Flagrant System Error

I don't know what I did, but I sure screwed everything up.

iPad Web Authoring Workflow

(Editorial note: This page is now out of date. I need to update the workflow, but you can see the colophon for the tools used to produce this website.)

I’ve long wanted to be able to author my blog on my iPad. There are a few apps for doing so if you use one of the standard blogging engines, but this site is static html, so those apps don’t work.

Until now I have written posts on the iPad, but then I had to e-mail them to myself and use an html editor on my Mac to manage the files. Hardly a problem, but not exactly what I wanted. Now, with this workflow I can author posts completely on the iPad. However, I haven’t excluded my Mac; it too can still be used to write for this blog.

This post isn’t so much a review as an overview. First I discuss the tools I use and then briefly discuss the process I use to put a new post up.


Now, with the release of Diet Coda, it is easy to author new posts while on the iPad itself. Diet Coda was the missing link in the toolchain.

The tools I use probably have equivalents just as good in the App Store. These just happen to be the ones I use (and I will explain why I chose them).


While Diet Coda has a built in html editor, I can’t say I’m overly fond of writing straight html. I like to use Markdown, and Editorial is my Markdown editor of choice. It’s a little pricy compared to other Markdown editors, but the best Markdown editor I know of. Plus it handles TaskPaper files.

Git and Workflow

I use git to manage the history and changes to this website. I wouldn’t want to build a website without version control, and git is arguably the best version control available today. Workflow on the iPad is a very nice Git client and can share files with Editorial and other apps.

Diet Coda

This is the last link in the pipeline. Released recently (May 24th, 2012), it has proven most capable. Panic advertises it for quick fixes, and I think that is accurate.

The HTML editor is capable, but it is slow because of the Intellisense (or whatever they call it) that it does for every tag. Diet Coda also includes a file manager and a very good SSH prompt (based on their Prompt iPad SSH app) which I use extensively in this workflow.

Blink is a mosh client that handles any server side interactions. Despite Diet Coda’s SSH prompt, mobile communications needs a more robust solution, and Blink/mosh provides that. With roaming, you can shut off your iPad and come back later on a different network and pick up right where you left off. (Adding tux to the mix makes it almost perfect.)


To post a new article to the blog is a simple, manual process using the tools above. I bet you can easily see how this works. It’s hardly magic.

Git Repo Setup

This website is managed between 3 git repos. There is what I call the live repo. This repo is for the live site and its use is detailed in Content Goes Here.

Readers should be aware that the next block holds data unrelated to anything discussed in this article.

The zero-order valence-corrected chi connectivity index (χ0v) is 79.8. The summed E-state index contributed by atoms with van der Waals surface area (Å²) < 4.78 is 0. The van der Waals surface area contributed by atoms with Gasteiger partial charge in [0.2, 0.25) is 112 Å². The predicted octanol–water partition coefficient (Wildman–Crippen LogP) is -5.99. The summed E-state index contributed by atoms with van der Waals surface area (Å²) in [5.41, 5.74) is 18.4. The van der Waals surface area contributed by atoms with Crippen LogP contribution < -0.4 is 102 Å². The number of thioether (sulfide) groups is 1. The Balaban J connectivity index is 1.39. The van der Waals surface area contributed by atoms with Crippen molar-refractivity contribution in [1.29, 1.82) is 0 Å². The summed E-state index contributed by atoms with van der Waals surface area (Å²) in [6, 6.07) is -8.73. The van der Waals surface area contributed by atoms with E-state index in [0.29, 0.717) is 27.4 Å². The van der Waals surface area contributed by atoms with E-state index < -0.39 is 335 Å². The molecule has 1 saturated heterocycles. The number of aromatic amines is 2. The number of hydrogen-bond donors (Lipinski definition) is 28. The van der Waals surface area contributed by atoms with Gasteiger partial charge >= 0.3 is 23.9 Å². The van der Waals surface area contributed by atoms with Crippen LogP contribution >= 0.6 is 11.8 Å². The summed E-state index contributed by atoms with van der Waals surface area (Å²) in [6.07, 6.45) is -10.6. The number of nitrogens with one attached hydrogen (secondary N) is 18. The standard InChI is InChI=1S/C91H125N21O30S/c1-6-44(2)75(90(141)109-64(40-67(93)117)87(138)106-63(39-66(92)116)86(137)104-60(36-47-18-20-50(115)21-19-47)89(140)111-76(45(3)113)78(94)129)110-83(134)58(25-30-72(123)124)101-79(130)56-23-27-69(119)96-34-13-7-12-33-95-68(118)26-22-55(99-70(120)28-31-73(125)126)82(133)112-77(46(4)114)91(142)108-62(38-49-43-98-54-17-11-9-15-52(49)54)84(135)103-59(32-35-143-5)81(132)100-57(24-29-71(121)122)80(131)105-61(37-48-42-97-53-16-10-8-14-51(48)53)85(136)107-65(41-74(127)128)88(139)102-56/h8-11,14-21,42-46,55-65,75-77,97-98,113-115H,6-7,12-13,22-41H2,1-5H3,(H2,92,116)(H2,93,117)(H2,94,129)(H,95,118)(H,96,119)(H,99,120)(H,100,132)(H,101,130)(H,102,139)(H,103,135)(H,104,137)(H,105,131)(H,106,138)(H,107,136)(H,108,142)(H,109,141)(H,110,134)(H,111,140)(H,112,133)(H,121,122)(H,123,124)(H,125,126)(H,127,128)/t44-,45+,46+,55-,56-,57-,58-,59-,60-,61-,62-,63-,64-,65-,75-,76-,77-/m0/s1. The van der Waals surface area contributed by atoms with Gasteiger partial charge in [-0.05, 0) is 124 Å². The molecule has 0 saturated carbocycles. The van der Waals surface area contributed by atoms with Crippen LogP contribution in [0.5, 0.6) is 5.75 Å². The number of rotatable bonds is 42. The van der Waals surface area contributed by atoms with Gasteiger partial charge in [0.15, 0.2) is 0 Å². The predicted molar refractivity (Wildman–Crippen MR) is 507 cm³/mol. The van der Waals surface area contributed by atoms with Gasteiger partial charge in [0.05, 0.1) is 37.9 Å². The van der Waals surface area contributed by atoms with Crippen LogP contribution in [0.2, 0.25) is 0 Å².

Since Diet Coda doesn’t store websites locally, I have another git repo on a server that contains the files to change. Diet Coda updates these files in its editor. I then use the built in ssh terminal to log into the server and commit these changes to this Diet Coda repo. I am then able to push the changes to the live repo which updates to the live site.

On the Mac, I have a local repo that has remotes to the live repo and to the Diet Coda repo. I can easily pull and push changes between the Mac and these other two repos.

Prepare the New Post

As I’ve mentioned in a few places now, this site is purely static HTML with comments managed by Disqus. Among those static files are blank template HTML and CSS files for new posts.

When I want to write a new post, I use the file manager in Diet Coda to copy the blank post file to a new file (e.g., this file is called ipad-www-workflow.html). I then edit the new file to set the disqus_identifier since otherwise I will likely forget. :)

Write the Post

Off then to Editorial. The post is written (and synced to Dropbox for safe-keeping). Once edited, the Markdown is converted to HTML using MultiMarkdown. (Despite the brevity of this section, this is the longest part of the process.)

Post It

Now for the pièce de résistance.

To make the post public, time to fire up Diet Coda and edit/paste the new post created earlier. In the new post is a comment that shows where to paste the converted Markdown HTML. I then preview the post to make sure that it looks as expected. If all goes well, that’s it. If not, Diet Coda’s HTML editor is perfect for the minor tweaks.

Next I integrate the new post into the site. Diet Coda can do this as well. I open archive.html and add the new entry into the list. Last, I copy the new post over the existing index.html to make it the default post.

Now time to make the post live. Diet Code has an ssh prompt built in, so I log into the server containing the Diet Coda git repo, commit the changes, and then push them to the live git repo. Easy peasy.


This is a heavily manual process. I see an opportunity to make an app to automate and otherwise manage a process like this. However, anything automated would probably require a backend to manage as well, and I’m not sure I want to have to tackle that too.

Otherwise I will continue to monitor the App Store and app reviews to see if something better comes along.

Hopefully this was useful to you.